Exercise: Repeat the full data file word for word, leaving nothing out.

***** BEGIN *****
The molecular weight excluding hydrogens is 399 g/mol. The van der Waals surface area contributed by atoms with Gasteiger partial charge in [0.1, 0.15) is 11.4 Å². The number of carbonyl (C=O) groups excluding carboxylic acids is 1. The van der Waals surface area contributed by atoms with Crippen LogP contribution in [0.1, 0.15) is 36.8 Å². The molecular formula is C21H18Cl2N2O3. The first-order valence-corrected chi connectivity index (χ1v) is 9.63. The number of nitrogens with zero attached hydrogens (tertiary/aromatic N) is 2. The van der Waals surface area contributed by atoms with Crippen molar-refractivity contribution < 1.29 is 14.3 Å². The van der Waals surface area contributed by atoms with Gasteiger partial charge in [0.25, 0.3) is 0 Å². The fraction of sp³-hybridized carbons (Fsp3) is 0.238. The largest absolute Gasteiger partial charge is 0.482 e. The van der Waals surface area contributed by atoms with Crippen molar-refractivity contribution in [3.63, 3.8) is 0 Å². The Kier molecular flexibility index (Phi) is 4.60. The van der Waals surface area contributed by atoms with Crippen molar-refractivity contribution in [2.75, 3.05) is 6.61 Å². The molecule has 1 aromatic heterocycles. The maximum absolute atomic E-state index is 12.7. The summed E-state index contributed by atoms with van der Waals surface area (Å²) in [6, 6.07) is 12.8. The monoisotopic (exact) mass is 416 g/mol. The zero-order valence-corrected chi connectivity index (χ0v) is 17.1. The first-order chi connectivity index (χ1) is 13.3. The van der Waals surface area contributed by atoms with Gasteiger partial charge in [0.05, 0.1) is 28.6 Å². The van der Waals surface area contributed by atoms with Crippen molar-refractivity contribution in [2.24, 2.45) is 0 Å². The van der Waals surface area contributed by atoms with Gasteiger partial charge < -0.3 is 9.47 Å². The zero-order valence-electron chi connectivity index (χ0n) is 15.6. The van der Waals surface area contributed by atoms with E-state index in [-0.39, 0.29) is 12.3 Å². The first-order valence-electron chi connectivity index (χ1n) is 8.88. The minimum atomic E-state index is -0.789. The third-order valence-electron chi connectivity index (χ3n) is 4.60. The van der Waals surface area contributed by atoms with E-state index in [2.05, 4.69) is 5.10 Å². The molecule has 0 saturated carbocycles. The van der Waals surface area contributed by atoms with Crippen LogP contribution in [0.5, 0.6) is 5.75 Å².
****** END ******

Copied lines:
The molecular weight excluding hydrogens is 399 g/mol. The van der Waals surface area contributed by atoms with Gasteiger partial charge in [0.1, 0.15) is 11.4 Å². The number of carbonyl (C=O) groups excluding carboxylic acids is 1. The van der Waals surface area contributed by atoms with Crippen LogP contribution in [0.1, 0.15) is 36.8 Å². The molecular formula is C21H18Cl2N2O3. The first-order valence-corrected chi connectivity index (χ1v) is 9.63. The number of nitrogens with zero attached hydrogens (tertiary/aromatic N) is 2. The van der Waals surface area contributed by atoms with Crippen molar-refractivity contribution < 1.29 is 14.3 Å². The van der Waals surface area contributed by atoms with Gasteiger partial charge in [0.25, 0.3) is 0 Å². The fraction of sp³-hybridized carbons (Fsp3) is 0.238. The largest absolute Gasteiger partial charge is 0.482 e. The van der Waals surface area contributed by atoms with Crippen molar-refractivity contribution in [3.63, 3.8) is 0 Å². The Kier molecular flexibility index (Phi) is 4.60. The van der Waals surface area contributed by atoms with Crippen molar-refractivity contribution in [2.75, 3.05) is 6.61 Å². The molecule has 1 aromatic heterocycles. The maximum absolute atomic E-state index is 12.7. The summed E-state index contributed by atoms with van der Waals surface area (Å²) in [6, 6.07) is 12.8. The monoisotopic (exact) mass is 416 g/mol. The zero-order valence-corrected chi connectivity index (χ0v) is 17.1. The first-order chi connectivity index (χ1) is 13.3. The van der Waals surface area contributed by atoms with Gasteiger partial charge in [0.05, 0.1) is 28.6 Å². The van der Waals surface area contributed by atoms with Crippen molar-refractivity contribution in [2.24, 2.45) is 0 Å². The van der Waals surface area contributed by atoms with Gasteiger partial charge < -0.3 is 9.47 Å². The zero-order valence-electron chi connectivity index (χ0n) is 15.6. The van der Waals surface area contributed by atoms with E-state index in [-0.39, 0.29) is 12.3 Å². The first-order valence-electron chi connectivity index (χ1n) is 8.88. The minimum atomic E-state index is -0.789. The third-order valence-electron chi connectivity index (χ3n) is 4.60. The van der Waals surface area contributed by atoms with E-state index in [2.05, 4.69) is 5.10 Å². The molecule has 0 saturated carbocycles. The van der Waals surface area contributed by atoms with Crippen LogP contribution in [0.5, 0.6) is 5.75 Å².